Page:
Our mission is to strengthen the African American community and legacy through a three step innovative process: Awareness | Advocacy | Action:


Our vision is to improve the African American narrative, empower the black community, and strengthen the black legacy, by creating a culture that ensures that society acknowledges and embraces the truth about black people free of all stereotypes and stigmas.


The mission of The Life Cypher Project is to strengthen the African American community and legacy through a three step innovative process: Awareness | Action | Advocacy. Our approach to achieving our mission emerges from the thought that black Americans continue to suffer from the legacy of tyrannical systems of oppression (e.g. slavery, slave codes, Jim Crow) and its transgenerational effects. Life Cypher identified vital gaps in local, state and federal systems via our areas of concern and develop programs to close those gaps indefinitely. This approach is spelled out in our 3 point theory of change:


Our awareness campaigns and initiatives highlights the major cause(s) of urban strife and how they have been [and are being] used as keystones in a perpetual cycle of strife and struggle in our communities. It invites us to become more aware of the real world plight of black America, the root causes of urban strife and its sources; it mean coming to terms with what true racial harmony and a just society for black folks actually mean.


Our advocacy campaigns synchronizes our narrative, our agenda and our fight. The narrative that plagues black folks has been preached, promoted, and reinforced through virtually every social institution and communications channel. For Life Cypher, advocacy means producing and promoting initiatives and programs to help close essential gaps in education, the economy, the housing market, and the banking industry, which directly benefits the black family and family structure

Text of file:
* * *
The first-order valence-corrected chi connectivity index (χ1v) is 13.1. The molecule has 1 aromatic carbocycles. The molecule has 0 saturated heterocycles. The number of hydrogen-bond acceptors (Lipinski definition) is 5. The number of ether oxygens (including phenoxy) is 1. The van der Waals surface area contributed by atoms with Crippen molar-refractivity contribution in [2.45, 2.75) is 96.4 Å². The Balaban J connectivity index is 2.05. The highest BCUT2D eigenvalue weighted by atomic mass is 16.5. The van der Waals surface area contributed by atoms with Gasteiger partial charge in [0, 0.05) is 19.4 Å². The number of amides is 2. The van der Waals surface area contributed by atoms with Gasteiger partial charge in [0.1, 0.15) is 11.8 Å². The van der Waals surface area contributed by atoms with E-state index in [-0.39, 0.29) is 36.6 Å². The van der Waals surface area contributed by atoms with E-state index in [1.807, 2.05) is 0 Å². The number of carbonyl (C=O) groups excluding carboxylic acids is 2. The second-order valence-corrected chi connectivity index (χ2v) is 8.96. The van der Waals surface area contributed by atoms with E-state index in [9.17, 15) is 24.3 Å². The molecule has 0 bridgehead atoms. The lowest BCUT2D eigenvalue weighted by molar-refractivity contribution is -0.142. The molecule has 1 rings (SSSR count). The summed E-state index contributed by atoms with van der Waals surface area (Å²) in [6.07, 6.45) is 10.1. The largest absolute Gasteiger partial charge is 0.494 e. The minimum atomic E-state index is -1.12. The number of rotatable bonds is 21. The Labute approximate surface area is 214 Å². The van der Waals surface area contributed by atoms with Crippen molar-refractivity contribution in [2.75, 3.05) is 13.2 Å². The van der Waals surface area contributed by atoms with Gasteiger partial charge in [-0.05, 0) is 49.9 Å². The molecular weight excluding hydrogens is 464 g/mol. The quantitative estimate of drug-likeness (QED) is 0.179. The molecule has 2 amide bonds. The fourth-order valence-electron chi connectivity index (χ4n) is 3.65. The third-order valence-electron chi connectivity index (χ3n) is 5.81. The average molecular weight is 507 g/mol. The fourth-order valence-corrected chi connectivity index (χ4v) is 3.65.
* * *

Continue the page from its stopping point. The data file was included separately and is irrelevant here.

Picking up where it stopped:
True action, means moving past the mere expressing of our disapproval of or objection to political figures for their lack of attention to the woes of the African American community; it means accepting that our voices will not be heard, our rights and bodies will not be protected, and that our transgenerational pains and ills will not be atoned for unless we do it ourselves. Action invites us to reject all attitudes, systems and policies that support and reinforce the stigma and stereotyping of Black America while advancing new narratives and practices that benefit us as a people and community.

“The history of the American Negro is the history of this strife, — this longing to attain self-conscious manhood, to merge his double self into a better and truer self. In this merging he wishes neither of the older selves to be lost… He simply wishes to make it possible for a man to be both a Negro and an American…”

W.E.B. Du Bois • Souls of Black Folk